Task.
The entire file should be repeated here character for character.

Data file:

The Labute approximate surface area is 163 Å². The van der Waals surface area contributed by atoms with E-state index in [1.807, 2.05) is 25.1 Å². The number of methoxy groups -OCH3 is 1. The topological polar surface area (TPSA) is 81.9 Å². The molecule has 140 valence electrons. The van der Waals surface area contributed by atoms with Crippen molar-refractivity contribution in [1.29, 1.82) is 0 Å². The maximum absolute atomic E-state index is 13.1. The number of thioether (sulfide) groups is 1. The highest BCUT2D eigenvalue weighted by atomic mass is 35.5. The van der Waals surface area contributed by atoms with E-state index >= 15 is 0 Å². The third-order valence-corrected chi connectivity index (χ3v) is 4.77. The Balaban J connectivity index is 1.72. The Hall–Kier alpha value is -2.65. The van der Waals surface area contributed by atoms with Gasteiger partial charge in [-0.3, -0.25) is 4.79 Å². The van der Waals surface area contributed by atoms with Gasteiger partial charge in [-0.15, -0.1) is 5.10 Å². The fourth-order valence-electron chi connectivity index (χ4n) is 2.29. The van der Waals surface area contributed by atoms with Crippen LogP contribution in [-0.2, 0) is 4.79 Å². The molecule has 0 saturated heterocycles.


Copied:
The Labute approximate surface area is 163 Å². The van der Waals surface area contributed by atoms with E-state index in [1.807, 2.05) is 25.1 Å². The number of methoxy groups -OCH3 is 1. The topological polar surface area (TPSA) is 81.9 Å². The molecule has 140 valence electrons. The van der Waals surface area contributed by atoms with Crippen molar-refractivity contribution in [1.29, 1.82) is 0 Å². The maximum absolute atomic E-state index is 13.1. The number of thioether (sulfide) groups is 1. The highest BCUT2D eigenvalue weighted by atomic mass is 35.5. The van der Waals surface area contributed by atoms with E-state index >= 15 is 0 Å². The third-order valence-corrected chi connectivity index (χ3v) is 4.77. The Balaban J connectivity index is 1.72. The Hall–Kier alpha value is -2.65. The van der Waals surface area contributed by atoms with Gasteiger partial charge in [-0.3, -0.25) is 4.79 Å². The van der Waals surface area contributed by atoms with Gasteiger partial charge in [-0.15, -0.1) is 5.10 Å². The fourth-order valence-electron chi connectivity index (χ4n) is 2.29. The van der Waals surface area contributed by atoms with Crippen LogP contribution in [-0.2, 0) is 4.79 Å². The molecule has 0 saturated heterocycles.